Forceps delivery and vacuum extractionFForceps delivery and vacuum extractionForceps delivery and vacuum extractionEnglishPregnancyAdult (19+)Body;UterusReproductive systemNAPrenatal Adult (19+)NA2009-09-11T04:00:00ZNicolette Caccia, MEd, MD, FRCSC Rory Windrim, MB, MSc, FRCSC11.000000000000052.0000000000000607.000000000000Flat ContentHealth A-Z<p>Read about the use of forceps and vacuum extraction during delivery, and the preparation for both. Both techniques are also called assisted delivery.</p><p>Forceps and vacuum extraction may be used during delivery if the baby or mother is in distress or if the mother is having trouble pushing the baby out. A number of factors are involved in the use of forceps or vacuum extraction, outlined below.</p><h2>Key points</h2> <ul><li>The use of forceps has decreased over the last several years as caesarean sections are more widely available to deal with risky situations.</li> <li>The use of vacuum extraction has increased over the last several years since it is relatively safe and easy.</li> <li>In order for a delivery by forceps or vacuum extraction, a number of things need to happen including maternal consent, the baby's head should be in the correct position and the woman should have an epidural or another type of effective anaesthesia.</li></ul>
Accouchement avec forceps et ventouse obstétricaleAAccouchement avec forceps et ventouse obstétricaleForceps delivery and vacuum extractionFrenchPregnancyAdult (19+)Body;UterusReproductive systemNAPrenatal Adult (19+)NA2009-09-11T04:00:00ZNicolette Caccia, MEd, MD, FRCSC Rory Windrim, MB, MSc, FRCSC11.000000000000052.0000000000000607.000000000000Flat ContentHealth A-Z<p>Apprenez-en davantage sur l’accouchement avec forceps ou avec ventouse obstétricale et sur la façon de s’y préparer. Ces deux pratiques sont également appelées « accouchement assisté ».</p><p>L’utilisation de forceps et de ventouse obstétricale peut être nécessaire pendant l’accouchement si le bébé ou la mère est en détresse ou si la mère éprouve de la difficulté à expulser le bébé. Un certain nombre de facteurs sont impliqués dans l’utilisation de forceps ou de ventouse d’extraction, énumérés ci-dessous.</p><h2>À retenir</h2> <ul><li>L’utilisation de forceps a diminué ces dernières années à mesure que les césariennes sont devenues plus largement accessibles pour gérer les situations à risque.</li> <li>Le recours à la ventouse obstétricale a augmenté ces dernières années parce qu’elle est sécuritaire et facile à utiliser.</li> <li>Pour qu’un accouchement avec forceps ou ventouse obstétricale ait lieu, un certain nombre de choses doivent se produire y compris l’obtention du consentement maternel, la tête du bébé doit être dans la bonne position et la femme doit recevoir une péridurale ou tout autre type d’anesthésie efficace. </li></ul>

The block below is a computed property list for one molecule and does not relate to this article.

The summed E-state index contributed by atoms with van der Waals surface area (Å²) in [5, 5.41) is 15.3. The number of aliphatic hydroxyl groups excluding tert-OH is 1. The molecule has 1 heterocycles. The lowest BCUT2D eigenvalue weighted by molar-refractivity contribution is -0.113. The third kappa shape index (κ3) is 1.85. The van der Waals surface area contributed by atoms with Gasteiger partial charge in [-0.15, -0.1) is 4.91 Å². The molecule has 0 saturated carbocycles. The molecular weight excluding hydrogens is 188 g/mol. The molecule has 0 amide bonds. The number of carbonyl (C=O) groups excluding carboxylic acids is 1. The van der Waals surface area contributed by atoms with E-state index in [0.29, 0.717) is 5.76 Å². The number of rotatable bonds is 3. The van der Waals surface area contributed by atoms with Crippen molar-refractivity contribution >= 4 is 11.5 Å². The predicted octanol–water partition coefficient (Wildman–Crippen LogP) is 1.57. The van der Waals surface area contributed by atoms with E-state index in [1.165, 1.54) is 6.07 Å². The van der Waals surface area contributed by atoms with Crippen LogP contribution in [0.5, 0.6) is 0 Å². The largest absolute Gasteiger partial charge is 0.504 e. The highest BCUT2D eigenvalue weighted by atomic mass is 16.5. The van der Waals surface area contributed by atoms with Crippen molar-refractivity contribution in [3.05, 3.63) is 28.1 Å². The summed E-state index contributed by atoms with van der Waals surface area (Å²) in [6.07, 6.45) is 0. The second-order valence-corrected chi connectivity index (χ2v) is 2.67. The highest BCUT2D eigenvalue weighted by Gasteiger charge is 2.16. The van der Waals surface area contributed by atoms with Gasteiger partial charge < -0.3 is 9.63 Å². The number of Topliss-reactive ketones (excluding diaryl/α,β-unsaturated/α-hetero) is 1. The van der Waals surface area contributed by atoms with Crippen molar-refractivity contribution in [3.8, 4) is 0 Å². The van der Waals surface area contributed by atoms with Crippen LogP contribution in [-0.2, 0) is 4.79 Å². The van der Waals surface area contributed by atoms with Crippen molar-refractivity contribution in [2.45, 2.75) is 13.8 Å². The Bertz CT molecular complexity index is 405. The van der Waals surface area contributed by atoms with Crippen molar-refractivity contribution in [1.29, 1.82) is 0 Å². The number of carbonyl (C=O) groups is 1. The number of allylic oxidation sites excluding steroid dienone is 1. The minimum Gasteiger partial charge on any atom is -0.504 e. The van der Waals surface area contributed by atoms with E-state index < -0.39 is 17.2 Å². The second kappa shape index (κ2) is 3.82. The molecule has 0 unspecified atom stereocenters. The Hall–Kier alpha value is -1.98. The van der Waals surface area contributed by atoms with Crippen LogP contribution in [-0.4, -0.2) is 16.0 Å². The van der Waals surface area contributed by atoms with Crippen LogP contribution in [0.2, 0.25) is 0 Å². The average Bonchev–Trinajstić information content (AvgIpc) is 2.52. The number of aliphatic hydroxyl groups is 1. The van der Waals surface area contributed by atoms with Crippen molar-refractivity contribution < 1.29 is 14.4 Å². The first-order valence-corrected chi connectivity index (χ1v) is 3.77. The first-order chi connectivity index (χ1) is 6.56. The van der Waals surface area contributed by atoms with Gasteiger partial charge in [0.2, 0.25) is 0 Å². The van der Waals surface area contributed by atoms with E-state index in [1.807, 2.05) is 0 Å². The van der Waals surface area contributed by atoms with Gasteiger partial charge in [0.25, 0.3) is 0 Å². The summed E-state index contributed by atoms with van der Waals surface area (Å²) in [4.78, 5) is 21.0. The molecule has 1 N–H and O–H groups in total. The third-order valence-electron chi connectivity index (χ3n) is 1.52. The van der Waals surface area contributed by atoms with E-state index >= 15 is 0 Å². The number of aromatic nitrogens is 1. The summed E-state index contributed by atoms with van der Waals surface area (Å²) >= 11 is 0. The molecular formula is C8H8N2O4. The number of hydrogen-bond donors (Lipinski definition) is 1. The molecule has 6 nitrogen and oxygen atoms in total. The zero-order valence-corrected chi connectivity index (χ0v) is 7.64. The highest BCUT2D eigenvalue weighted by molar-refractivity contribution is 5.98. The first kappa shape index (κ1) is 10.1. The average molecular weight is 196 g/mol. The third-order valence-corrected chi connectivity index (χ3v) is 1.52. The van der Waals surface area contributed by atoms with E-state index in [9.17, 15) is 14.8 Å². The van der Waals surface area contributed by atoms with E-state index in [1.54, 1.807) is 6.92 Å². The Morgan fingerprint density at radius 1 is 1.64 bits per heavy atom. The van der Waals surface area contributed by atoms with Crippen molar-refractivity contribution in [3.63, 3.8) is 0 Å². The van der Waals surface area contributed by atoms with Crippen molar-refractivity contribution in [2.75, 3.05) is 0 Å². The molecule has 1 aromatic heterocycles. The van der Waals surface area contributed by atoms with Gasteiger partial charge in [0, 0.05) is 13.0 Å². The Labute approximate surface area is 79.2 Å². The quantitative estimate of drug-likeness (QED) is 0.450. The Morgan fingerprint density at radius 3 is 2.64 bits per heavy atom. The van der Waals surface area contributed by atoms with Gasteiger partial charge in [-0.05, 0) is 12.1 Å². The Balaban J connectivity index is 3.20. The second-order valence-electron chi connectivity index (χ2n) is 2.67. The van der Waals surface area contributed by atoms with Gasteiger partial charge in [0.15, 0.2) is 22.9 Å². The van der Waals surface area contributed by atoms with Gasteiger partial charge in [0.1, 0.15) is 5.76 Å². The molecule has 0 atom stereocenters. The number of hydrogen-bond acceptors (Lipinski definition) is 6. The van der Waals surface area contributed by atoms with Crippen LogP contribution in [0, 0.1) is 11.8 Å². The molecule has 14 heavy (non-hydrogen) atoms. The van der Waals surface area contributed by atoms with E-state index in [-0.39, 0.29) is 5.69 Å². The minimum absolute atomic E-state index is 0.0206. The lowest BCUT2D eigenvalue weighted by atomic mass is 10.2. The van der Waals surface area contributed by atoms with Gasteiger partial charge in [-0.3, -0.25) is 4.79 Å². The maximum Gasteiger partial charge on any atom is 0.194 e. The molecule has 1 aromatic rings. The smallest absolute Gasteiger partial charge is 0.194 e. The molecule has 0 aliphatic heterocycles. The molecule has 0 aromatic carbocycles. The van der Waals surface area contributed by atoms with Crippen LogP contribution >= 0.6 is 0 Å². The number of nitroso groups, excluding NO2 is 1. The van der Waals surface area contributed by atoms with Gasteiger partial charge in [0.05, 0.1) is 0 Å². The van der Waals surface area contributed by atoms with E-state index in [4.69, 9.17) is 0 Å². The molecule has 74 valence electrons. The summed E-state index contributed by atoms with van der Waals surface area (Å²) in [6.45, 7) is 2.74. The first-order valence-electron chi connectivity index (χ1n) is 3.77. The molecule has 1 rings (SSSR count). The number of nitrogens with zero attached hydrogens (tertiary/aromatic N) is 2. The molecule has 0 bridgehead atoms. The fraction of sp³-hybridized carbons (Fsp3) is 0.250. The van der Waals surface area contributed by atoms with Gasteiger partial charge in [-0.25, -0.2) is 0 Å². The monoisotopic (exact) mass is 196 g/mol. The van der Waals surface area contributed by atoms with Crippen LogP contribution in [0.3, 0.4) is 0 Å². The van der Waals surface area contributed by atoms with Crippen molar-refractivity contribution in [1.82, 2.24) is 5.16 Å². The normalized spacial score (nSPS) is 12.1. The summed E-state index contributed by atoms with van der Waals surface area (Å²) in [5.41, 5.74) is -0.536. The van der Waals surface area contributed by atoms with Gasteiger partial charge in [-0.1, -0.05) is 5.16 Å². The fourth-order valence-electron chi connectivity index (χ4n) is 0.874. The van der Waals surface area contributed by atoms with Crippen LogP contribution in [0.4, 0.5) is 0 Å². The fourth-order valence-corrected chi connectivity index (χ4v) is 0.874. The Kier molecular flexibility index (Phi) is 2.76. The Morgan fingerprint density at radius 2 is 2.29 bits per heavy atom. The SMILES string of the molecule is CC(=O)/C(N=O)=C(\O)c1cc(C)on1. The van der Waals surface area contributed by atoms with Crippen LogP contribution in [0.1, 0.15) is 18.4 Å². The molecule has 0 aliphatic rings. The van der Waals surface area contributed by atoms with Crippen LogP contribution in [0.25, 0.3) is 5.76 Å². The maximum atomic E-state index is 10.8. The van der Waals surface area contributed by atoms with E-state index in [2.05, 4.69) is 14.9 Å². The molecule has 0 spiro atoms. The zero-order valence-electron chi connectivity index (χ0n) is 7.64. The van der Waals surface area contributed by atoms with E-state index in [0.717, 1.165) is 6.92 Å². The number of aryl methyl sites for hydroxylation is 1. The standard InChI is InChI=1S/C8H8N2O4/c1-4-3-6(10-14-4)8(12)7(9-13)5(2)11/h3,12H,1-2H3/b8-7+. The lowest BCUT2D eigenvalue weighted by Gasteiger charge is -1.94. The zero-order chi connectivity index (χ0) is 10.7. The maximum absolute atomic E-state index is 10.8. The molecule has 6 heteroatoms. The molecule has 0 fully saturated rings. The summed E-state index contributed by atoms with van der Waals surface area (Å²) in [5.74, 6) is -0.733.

Forceps delivery and vacuum extraction403.000000000000Forceps delivery and vacuum extractionForceps delivery and vacuum extractionFEnglishPregnancyAdult (19+)Body;UterusReproductive systemNAPrenatal Adult (19+)NA2009-09-11T04:00:00ZNicolette Caccia, MEd, MD, FRCSC Rory Windrim, MB, MSc, FRCSC11.000000000000052.0000000000000607.000000000000Flat ContentHealth A-Z<p>Read about the use of forceps and vacuum extraction during delivery, and the preparation for both. Both techniques are also called assisted delivery.</p><p>Forceps and vacuum extraction may be used during delivery if the baby or mother is in distress or if the mother is having trouble pushing the baby out. A number of factors are involved in the use of forceps or vacuum extraction, outlined below.</p><h2>Key points</h2> <ul><li>The use of forceps has decreased over the last several years as caesarean sections are more widely available to deal with risky situations.</li> <li>The use of vacuum extraction has increased over the last several years since it is relatively safe and easy.</li> <li>In order for a delivery by forceps or vacuum extraction, a number of things need to happen including maternal consent, the baby's head should be in the correct position and the woman should have an epidural or another type of effective anaesthesia.</li></ul><h2>Forceps delivery</h2> <p>Forceps are tong-shaped instruments that can help ease the baby out of the birth canal. These instruments are used to cradle the baby’s head in the vagina and turn the baby into a better position if needed, so that they can be guided out. Forceps are sometimes used if the baby or mother is in distress, or if the mother is having a lot of trouble pushing her baby out. The use of forceps has decreased in recent years. </p> <p>Up until the time that the caesarean section became commonplace, forceps were the only route by which a baby stuck in the birth canal could be safely delivered. The invention of forceps has saved countless lives. Most women have no doubt heard their share of horror stories surrounding the use of forceps, but these are mostly outdated tales from the days before caesarean section. These days, forceps are no longer used in risky situations where the baby is not engaged properly in the pelvis, because caesarean section is widely available to take care of such scenarios. </p> <p>There are, however, a few risks associated with the use of forceps. About one-third of women who undergo a forceps delivery develop tears in the area between their vagina and anus. There is also an increased risk of episiotomy, where the doctor feels it is necessary to make an incision between the vagina and anus, to help the baby come through the birth canal. In rare situations, forceps can cause injuries to the newborn baby’s face or skull. </p> <h2>Vacuum extraction</h2> <p>In a vacuum extraction, a suction cup is placed on the baby’s head, and the doctor uses this to guide the baby through the birth canal. Vacuum extraction can also be used to rotate the baby. Generally, vacuum extraction is used in the same circumstances as forceps: if the "pushing" phase of childbirth is taking too long, or if the baby is experiencing distress. Vacuum extraction should not be used to deliver a baby who is less than 36 weeks gestation. </p> <p>The use of vacuum extraction has increased in recent years because of its relative safety and ease of use. Studies have shown that vacuum extraction is safer for the mother than forceps. Tears in the vaginal and anal area can occur, but they are less frequent than with forceps. In the newborn baby, facial cuts are uncommon and minor. However, because of the pressure of the vacuum on the baby’s head, bleeding can occur under the baby’s scalp in that area. </p> <h2>Preparation for forceps delivery or vacuum extraction</h2> <p>In order to have a delivery by forceps or vacuum extraction, the mother and medical personnel must be very well prepared. A number of things need to happen before such a delivery can be attempted: </p> <ul> <li>The woman must give her consent to the use of forceps or vacuum extraction. </li> <li>The baby’s head should be in the correct position, unless the forceps or vacuum extraction is being used to turn the head into position, and the head should be engaged in the pelvis. </li> <li>There should be no evidence of a condition called fetal disproportion, where the baby’s head is too large to fit through the pelvis. </li> <li>The cervix must be completely open and dilated, and there should be contractions present. </li> <li>The fetal membranes should already be ruptured. </li> <li>The woman’s bladder should be empty. </li> <li>The woman should have an epidural in place, or another type of effective anaesthesia. </li> <li>The medical personnel must be able and prepared to immediately perform a caesarean section if necessary, and resuscitate the newborn baby after they are born. </li></ul>Forceps delivery and vacuum extraction